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MND warrior mum Lucy Smith will celebrate 10th anniversary of diagnosis

By Chris Saunderson

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"I FEEL like I have won the Lottery".

Lucy Smith with husband Tommy, son Logan and daughter Ahsoka when she received her BEM. Picture: Daniel Forsyth
Lucy Smith with husband Tommy, son Logan and daughter Ahsoka when she received her BEM. Picture: Daniel Forsyth

Ten years after being diagnosed with Motor Neurone Disease (MND), inspirational Lucy Smith loves every minute of her life as a mum and a wife.

"Every day there is something I am grateful for," she said.

"I have two wonderful kids who are a handful but the best kind of handful.

Logan (4) and Ahsoka, who will be two next month, are Lucy's pride and joy and she dotes on them.

"And being married to Tommy is amazing. He is so supportive."

Lucy (29) says a great support network of family and friends – and her own "sheer stubbornness’ – have helped her not only manage her condition but thrive and provide hope to others.

"I would never have imagined that a decade later I would be blessed with an amazing husband and two gorgeous children who help me live my best life."

Lucy is classed as a long survivor by the medical profession as she continues to live with an incurable condition which progressively attacks the nervous system. It stops the messages from the brain reaching the muscles, making walking, talking and swallowing extremely difficult.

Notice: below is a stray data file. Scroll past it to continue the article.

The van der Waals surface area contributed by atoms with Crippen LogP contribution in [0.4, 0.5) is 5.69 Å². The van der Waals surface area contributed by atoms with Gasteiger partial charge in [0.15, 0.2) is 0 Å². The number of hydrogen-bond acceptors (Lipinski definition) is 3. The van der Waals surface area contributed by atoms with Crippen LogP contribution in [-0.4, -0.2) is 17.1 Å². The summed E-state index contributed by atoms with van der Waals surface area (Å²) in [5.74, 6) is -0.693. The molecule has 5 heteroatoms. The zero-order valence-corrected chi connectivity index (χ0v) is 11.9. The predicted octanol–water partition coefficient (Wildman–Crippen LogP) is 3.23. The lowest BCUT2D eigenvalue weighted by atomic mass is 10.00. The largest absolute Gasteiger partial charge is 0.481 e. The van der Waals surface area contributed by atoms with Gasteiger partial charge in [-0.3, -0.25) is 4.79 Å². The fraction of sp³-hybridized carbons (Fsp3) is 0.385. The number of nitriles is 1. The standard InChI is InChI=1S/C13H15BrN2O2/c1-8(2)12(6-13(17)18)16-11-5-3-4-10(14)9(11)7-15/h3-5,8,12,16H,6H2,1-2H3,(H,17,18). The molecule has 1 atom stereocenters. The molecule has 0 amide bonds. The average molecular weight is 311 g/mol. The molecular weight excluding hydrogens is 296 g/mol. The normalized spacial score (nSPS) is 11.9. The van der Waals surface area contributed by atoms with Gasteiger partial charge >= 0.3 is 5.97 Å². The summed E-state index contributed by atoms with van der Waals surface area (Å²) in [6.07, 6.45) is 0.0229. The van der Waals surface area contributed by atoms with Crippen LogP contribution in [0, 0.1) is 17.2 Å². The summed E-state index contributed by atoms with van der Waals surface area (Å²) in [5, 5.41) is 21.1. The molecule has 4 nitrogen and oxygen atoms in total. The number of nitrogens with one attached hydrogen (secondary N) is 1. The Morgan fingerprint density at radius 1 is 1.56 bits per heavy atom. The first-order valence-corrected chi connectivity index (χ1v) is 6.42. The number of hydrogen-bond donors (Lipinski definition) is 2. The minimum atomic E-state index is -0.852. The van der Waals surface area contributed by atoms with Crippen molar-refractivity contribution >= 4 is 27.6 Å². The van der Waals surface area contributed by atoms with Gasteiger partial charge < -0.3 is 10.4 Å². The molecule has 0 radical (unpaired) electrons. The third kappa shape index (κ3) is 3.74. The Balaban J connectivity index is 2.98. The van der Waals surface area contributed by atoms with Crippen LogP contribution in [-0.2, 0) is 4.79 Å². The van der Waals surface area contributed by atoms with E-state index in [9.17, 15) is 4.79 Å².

Most people with MND sadly lose their fight within three years of diagnosis.

She was the youngest person in Scotland to be diagnosed at the age of 19.

"I am still able to move all four limbs, although it is getting harder," said Lucy, who now uses an electric wheelchair.

"I really think my MND has slowed down and that is letting me enjoy life and live it to the fullest.

"I have got an amazing care team around me."

Lucy will mark the 10th anniversary of her diagnosis this weekend with a fundraising ball at Inchberry Hall, where she and Tommy were married in 2022.

The evening is set to provide another boost to the amazing fundraising Lucy and her supporters have done over the last decade.

They have raised more than £300,000 for MND Scotland towards research and providing support for people with the condition.

Saturday night's ball will be a celebration and "a big party", declared Lucy.

Her fundraising and ongoing efforts to raise awareness saw Lucy awarded a British Empire Medal in the King's New Year honours list earlier this year.

"The support has been unreal. I am so honoured to have raised that much money and thank everyone who has supported me for 10 years."

Lucy is determined to do everything she can to offer hope for the generations to come by helping fund research in the hope of finding more effective treatments, reversing the symptoms or even a cure.The UK leads the world in terms of ground-breaking research.